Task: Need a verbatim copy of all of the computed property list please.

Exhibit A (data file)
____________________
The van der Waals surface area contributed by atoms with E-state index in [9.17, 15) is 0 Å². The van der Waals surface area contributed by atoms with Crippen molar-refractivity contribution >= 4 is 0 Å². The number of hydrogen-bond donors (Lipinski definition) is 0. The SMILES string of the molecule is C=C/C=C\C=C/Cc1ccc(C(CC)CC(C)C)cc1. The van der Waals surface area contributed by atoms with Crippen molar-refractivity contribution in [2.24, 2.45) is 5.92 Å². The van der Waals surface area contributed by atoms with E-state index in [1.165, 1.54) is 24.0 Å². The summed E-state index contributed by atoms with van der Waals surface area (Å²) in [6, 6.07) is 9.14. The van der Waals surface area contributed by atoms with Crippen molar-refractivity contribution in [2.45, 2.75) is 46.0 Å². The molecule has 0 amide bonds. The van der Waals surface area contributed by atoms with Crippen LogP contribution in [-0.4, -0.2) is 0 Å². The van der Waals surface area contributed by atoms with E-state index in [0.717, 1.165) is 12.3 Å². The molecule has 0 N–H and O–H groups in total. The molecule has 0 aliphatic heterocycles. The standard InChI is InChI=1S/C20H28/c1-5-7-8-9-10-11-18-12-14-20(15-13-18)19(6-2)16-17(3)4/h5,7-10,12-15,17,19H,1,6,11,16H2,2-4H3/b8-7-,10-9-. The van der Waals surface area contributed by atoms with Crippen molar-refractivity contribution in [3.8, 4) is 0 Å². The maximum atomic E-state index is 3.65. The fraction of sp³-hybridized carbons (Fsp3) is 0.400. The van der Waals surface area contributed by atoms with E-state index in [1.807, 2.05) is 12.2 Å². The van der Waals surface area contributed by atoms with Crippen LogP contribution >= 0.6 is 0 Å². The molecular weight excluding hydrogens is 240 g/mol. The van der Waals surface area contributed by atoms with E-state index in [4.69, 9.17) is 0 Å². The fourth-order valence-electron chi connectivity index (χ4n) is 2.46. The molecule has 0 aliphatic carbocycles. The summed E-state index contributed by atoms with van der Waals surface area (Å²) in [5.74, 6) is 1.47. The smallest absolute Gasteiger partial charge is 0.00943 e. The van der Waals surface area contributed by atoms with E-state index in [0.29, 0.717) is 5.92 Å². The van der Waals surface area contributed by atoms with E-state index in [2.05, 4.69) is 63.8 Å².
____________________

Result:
The van der Waals surface area contributed by atoms with E-state index in [9.17, 15) is 0 Å². The van der Waals surface area contributed by atoms with Crippen molar-refractivity contribution >= 4 is 0 Å². The number of hydrogen-bond donors (Lipinski definition) is 0. The SMILES string of the molecule is C=C/C=C\C=C/Cc1ccc(C(CC)CC(C)C)cc1. The van der Waals surface area contributed by atoms with Crippen molar-refractivity contribution in [2.24, 2.45) is 5.92 Å². The van der Waals surface area contributed by atoms with E-state index in [1.165, 1.54) is 24.0 Å². The summed E-state index contributed by atoms with van der Waals surface area (Å²) in [6, 6.07) is 9.14. The van der Waals surface area contributed by atoms with Crippen molar-refractivity contribution in [2.45, 2.75) is 46.0 Å². The molecule has 0 amide bonds. The van der Waals surface area contributed by atoms with Crippen LogP contribution in [-0.4, -0.2) is 0 Å². The van der Waals surface area contributed by atoms with E-state index in [0.717, 1.165) is 12.3 Å². The molecule has 0 N–H and O–H groups in total. The molecule has 0 aliphatic heterocycles. The standard InChI is InChI=1S/C20H28/c1-5-7-8-9-10-11-18-12-14-20(15-13-18)19(6-2)16-17(3)4/h5,7-10,12-15,17,19H,1,6,11,16H2,2-4H3/b8-7-,10-9-. The van der Waals surface area contributed by atoms with Crippen molar-refractivity contribution in [3.8, 4) is 0 Å². The maximum atomic E-state index is 3.65. The fraction of sp³-hybridized carbons (Fsp3) is 0.400. The van der Waals surface area contributed by atoms with E-state index in [1.807, 2.05) is 12.2 Å². The van der Waals surface area contributed by atoms with Crippen LogP contribution >= 0.6 is 0 Å². The molecular weight excluding hydrogens is 240 g/mol. The van der Waals surface area contributed by atoms with E-state index in [4.69, 9.17) is 0 Å². The fourth-order valence-electron chi connectivity index (χ4n) is 2.46. The molecule has 0 aliphatic carbocycles. The summed E-state index contributed by atoms with van der Waals surface area (Å²) in [5.74, 6) is 1.47. The smallest absolute Gasteiger partial charge is 0.00943 e. The van der Waals surface area contributed by atoms with E-state index in [0.29, 0.717) is 5.92 Å². The van der Waals surface area contributed by atoms with E-state index in [2.05, 4.69) is 63.8 Å².